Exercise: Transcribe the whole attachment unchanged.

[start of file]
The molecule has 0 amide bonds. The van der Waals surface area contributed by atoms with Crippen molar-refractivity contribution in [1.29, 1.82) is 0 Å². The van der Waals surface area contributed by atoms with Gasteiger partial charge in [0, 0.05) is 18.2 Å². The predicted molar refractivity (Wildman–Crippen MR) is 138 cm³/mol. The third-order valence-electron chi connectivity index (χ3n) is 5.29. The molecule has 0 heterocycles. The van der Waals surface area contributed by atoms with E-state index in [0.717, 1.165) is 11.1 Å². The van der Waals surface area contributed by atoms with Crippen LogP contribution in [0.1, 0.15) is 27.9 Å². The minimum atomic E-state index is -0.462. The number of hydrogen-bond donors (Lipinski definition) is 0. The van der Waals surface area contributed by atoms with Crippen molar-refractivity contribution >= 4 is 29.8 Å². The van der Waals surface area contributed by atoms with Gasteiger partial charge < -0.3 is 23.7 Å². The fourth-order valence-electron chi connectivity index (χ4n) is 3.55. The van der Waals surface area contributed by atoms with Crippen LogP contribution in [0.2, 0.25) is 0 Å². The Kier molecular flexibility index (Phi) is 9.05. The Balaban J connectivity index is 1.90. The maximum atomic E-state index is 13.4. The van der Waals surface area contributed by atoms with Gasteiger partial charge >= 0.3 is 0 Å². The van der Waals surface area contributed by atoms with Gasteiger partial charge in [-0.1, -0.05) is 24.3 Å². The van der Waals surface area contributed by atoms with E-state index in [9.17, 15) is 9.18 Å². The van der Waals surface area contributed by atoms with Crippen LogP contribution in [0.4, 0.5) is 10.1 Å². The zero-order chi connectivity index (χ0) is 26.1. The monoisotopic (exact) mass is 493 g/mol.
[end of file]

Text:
The molecule has 0 amide bonds. The van der Waals surface area contributed by atoms with Crippen molar-refractivity contribution in [1.29, 1.82) is 0 Å². The van der Waals surface area contributed by atoms with Gasteiger partial charge in [0, 0.05) is 18.2 Å². The predicted molar refractivity (Wildman–Crippen MR) is 138 cm³/mol. The third-order valence-electron chi connectivity index (χ3n) is 5.29. The molecule has 0 heterocycles. The van der Waals surface area contributed by atoms with E-state index in [0.717, 1.165) is 11.1 Å². The van der Waals surface area contributed by atoms with Crippen LogP contribution in [0.1, 0.15) is 27.9 Å². The minimum atomic E-state index is -0.462. The number of hydrogen-bond donors (Lipinski definition) is 0. The van der Waals surface area contributed by atoms with Crippen molar-refractivity contribution >= 4 is 29.8 Å². The van der Waals surface area contributed by atoms with Gasteiger partial charge < -0.3 is 23.7 Å². The fourth-order valence-electron chi connectivity index (χ4n) is 3.55. The van der Waals surface area contributed by atoms with Crippen LogP contribution in [0.2, 0.25) is 0 Å². The Kier molecular flexibility index (Phi) is 9.05. The Balaban J connectivity index is 1.90. The maximum atomic E-state index is 13.4. The van der Waals surface area contributed by atoms with Gasteiger partial charge >= 0.3 is 0 Å². The van der Waals surface area contributed by atoms with Gasteiger partial charge in [-0.1, -0.05) is 24.3 Å². The van der Waals surface area contributed by atoms with E-state index in [9.17, 15) is 9.18 Å². The van der Waals surface area contributed by atoms with Crippen LogP contribution in [0.4, 0.5) is 10.1 Å². The zero-order chi connectivity index (χ0) is 26.1. The monoisotopic (exact) mass is 493 g/mol.